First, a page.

Changing Lanes: Getting down in the trenches
Being a devout do-it-yourselfer and jack of all trades, I rented a trencher and dug a ditch about 2 feet deep and put in gravel and a perforated drain pipe. I called it a “curtain drain,” but something was hiding behind the curtain.
The process might sound simple, but it was a lot of work and gave me a sense of fulfillment. Finally, I had finished a job that was long in the planning stages. I was sure it could not fail, and I finished it in a weekend. My muscles and back were sore, but it was done. Not bad for an old guy.
My good feeling lasted until our first heavy rain. I waited, confident my project solved the water problem. The water issue changed drastically, but not in a good way. The shallow trench created an express route for the water. Much of the torrent had been having a hard time getting through the sod, but, with the trencher and my help, water got underground and on the way to my basement faster and in more volume than ever before.
I never realized how permeable the ground was. Now, the quarter inch of water on the floor became an inch or so, when we got a heavy storm.
A contractor friend told me the best way to fix my problem was to dig a ditch deeper than the basement floor. I wished he had piped up a little sooner.
This time, I rented a mini excavator. The machine, on rubber tracks, has a reach far enough to dig 6 1/2 feet. At the same time, it provides a jarring roller coaster ride any amusement park would be proud to provide.
It was fun for the three days I ran the machine, but after a couple of hours, I found it to be bone-wrenching, as well, and less fun.
As much as I would rather not climb down into a trench deeper than I am tall, there are multiple reasons I had to get down there.
You can’t keep stuff from falling off the sides, into the bottom of a trench. Someone has to shovel that out. There is gravel to be spread and pipe to be connected and arranged. Emmy Lou did not volunteer.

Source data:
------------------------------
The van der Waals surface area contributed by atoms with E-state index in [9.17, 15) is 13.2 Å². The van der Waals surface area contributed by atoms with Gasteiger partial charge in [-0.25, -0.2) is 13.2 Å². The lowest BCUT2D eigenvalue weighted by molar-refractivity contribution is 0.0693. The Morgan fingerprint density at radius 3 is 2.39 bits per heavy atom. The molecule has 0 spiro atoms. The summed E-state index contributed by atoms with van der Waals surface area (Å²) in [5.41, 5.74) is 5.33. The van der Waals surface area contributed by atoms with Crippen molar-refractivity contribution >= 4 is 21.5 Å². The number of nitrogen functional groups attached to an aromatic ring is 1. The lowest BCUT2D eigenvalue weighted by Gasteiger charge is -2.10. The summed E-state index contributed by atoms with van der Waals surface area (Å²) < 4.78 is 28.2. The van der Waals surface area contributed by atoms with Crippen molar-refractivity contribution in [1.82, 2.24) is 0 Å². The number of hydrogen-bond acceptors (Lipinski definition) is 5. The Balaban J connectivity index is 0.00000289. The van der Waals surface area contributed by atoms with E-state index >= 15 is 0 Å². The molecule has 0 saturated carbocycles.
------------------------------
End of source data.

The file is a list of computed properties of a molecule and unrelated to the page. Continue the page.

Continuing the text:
I have often pondered the phrase “big boned.” The first time I heard it, I was in my teens and an aunt was trying to fix me up on a blind date. She said, “She’s big boned, but she’s got a great personality. You’ll love her.”
It brought to mind a horse; it was the only thing I could think of, right off the bat, that had big bones. Turns out, the phrase had more to do with human body shape.
I was relieved to find my blind date was not like a horse at all. She was feminine, but just a bit on the rotund side, rather than looking like or having any mannerisms in common with a horse.
I digress. Back to my trench. I found out I am not just a bit porky, but I am also big boned. My hips and shoulders didn’t fit properly into the 12-inch ditch. I had to awkwardly shovel and perform other chores sideways, with one arm, squeezed between two walls.
I thought of the “big-boned” girl I dated, all those years ago, while I was down there, realizing my own big boned characteristics.
I wondered how she would do, if she were in the ditch. If you truly want to know about your bone structure, climb down into a 12-inch trench and try handling a shovel. If it’s a tight fit but you can still get your hips side by side and both hands on the shovel, you aren’t big boned; you are something else, no (big) bones about it.
Comments or questions? Send an email to Changinglanesterry@gmail.com.